PATERSON, JOHN. (1744–1808). Continental general. Connecticut-Massachusetts. Born at Farmington in late 1743 or early 1744, John Paterson was the son of John Paterson, who served in six campaigns of the French and Indian War and who died at Havana on 5 September 1762, just before his son graduated from Yale College. The son taught school for several years while studying the law and then began to practice. In 1774 he moved to Lenox, Massachusetts, and quickly became prominent in the Revolutionary politics of Berkshire County. He was elected to the General Court in May 1774, was a member of the county convention in July 1774 that supported Boston's boycott of British imports, and in 1774 and 1775 sat in the Provincial Congress, which appointed him colonel of his local minuteman regiment. An impressive-looking man, over six feet tall and vigorous until late in life, he had long shown a taste for military life. When news of Lexington and Concord reached Lenox, he marched within eighteen hours (on 22 April) for Boston with his regiment fully armed and almost completely in uniform. On 27 May 1775 he was commissioned colonel of a provincial regiment created around six of the former minuteman companies. The regiment was posted near Prospect Hill, where it built and garrisoned Fort No. 3, and served through the siege of Boston. It was held in reserve during the Battle of Bunker Hill. On 9 November 1775 it was involved in driving off an enemy foraging raid on Lechmere Point.
Paterson continued in service as colonel of the Fifteenth Continental Regiment from 1 January 1776. In March 1776 he accompanied the army to New York City and was then sent with Brigadier General William Thompson to Canada. Major Henry Sherburne led one hundred men of the regiment to relieve a American force under attack at The Cedars and was nearly wiped out in an ambush on 20 May. Paterson and the rest of the regiment retreated south up Lake Champlain with Benedict Arnold's column. After working on the defenses of Mount Independence, opposite Ticonderoga, from July until November 1776, he moved south to join Washington's army on the Delaware and took part in the Battles of Trenton and Princeton.
He was promoted to brigadier general on 21 February 1777 and returned to the Northern Department with his brigade, serving with Matthias de Fermoy's and Enoch Poor's brigades under Arthur St. Clair in the operations that ended with the evacuation of Ticonderoga from 2 to 5 July. His Third Massachusetts Brigade (10th, 11th, 12th, and 14th Massachusetts Regiments) helped to hold the lines on Bemis Heights, not seeing combat at Freeman's Farm (19 September 1777). At Bemis Heights (7 October) the brigade joined Benedict Arnold in the attack on the Balcarres redoubt, where Paterson's horse was shot out from under him by a cannonball. The brigade wintered at Valley Forge in 1777–1778 and participated in the Monmouth Campaign in June and July 1778, without seeing any action. Paterson spent the rest of the war in the Hudson Highlands, watching the Massachusetts Line deteriorate through inaction. He sat on the court-martial that condemned John André to be hung as a spy in September 1780. He helped to found the Society of the Cincinnati, was breveted major general on 30 September 1783, and retired from the army on 3 November.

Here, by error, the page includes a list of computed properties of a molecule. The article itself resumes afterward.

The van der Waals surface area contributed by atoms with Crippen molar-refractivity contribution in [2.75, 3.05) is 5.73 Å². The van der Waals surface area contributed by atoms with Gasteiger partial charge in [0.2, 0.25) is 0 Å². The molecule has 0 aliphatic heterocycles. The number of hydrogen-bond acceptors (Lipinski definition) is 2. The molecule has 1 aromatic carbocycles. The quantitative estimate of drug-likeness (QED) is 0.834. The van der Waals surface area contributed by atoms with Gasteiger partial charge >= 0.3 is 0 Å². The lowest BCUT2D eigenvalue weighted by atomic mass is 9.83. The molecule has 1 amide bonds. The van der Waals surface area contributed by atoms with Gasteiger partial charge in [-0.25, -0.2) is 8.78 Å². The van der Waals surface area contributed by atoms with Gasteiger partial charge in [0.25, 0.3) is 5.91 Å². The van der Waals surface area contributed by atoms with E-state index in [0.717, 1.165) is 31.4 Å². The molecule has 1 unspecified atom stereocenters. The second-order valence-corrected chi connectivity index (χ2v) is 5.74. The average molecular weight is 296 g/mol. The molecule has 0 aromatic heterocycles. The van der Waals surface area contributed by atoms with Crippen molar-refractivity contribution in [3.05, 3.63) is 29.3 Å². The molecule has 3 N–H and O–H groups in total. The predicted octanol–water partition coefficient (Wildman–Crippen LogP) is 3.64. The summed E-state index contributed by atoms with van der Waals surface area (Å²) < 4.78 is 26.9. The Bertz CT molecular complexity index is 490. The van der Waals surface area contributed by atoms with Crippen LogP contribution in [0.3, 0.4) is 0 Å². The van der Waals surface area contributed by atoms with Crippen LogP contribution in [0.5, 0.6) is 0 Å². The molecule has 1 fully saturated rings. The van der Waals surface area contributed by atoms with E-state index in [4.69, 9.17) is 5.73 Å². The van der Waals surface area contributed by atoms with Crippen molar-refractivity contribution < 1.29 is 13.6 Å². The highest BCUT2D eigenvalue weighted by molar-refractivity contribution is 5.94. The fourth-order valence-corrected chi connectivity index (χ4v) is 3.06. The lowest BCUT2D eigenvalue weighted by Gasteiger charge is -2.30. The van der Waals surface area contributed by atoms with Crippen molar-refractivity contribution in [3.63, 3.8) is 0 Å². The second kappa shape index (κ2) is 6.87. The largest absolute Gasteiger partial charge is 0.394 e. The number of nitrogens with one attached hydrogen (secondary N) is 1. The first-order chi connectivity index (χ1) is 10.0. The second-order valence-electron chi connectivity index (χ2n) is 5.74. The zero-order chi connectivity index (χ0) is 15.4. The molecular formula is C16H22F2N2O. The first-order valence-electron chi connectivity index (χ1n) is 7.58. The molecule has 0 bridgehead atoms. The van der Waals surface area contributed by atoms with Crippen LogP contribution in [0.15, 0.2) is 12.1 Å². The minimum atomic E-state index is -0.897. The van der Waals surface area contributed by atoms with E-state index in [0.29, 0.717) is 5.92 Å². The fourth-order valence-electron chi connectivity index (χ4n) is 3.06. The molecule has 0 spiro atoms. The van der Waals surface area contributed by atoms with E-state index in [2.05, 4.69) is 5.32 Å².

Paterson resumed his law practice at Lenox after the war and held many public offices. In early 1786 he helped Rufus Putnam and Benjamin Tupper organize the Ohio Company and later that year displayed compassion and moderation in helping to end Shays's Rebellion as commander of the Berkshire militia. In 1790 Paterson became a proprietor of the Boston Purchase (ten townships in Broome and Tioga Counties in New York, north of the Susquehanna River and west of the Chenango River), and in 1791 he moved to Lisle (later Whitney's Point) with his family. He served in the New York legislature (1792–1793), the state constitutional convention of 1801, and in the U.S. House of Representatives (1803–1805). In 1798 he was appointed to the bench and was judge of the two counties. He died on 19 July 1808 at Lisle.
Egleston, Thomas. The Life of John Paterson: Major General in the Revolutionary Army. New York: Putnam's Sons, 1894.
revised by Harold E. Selesky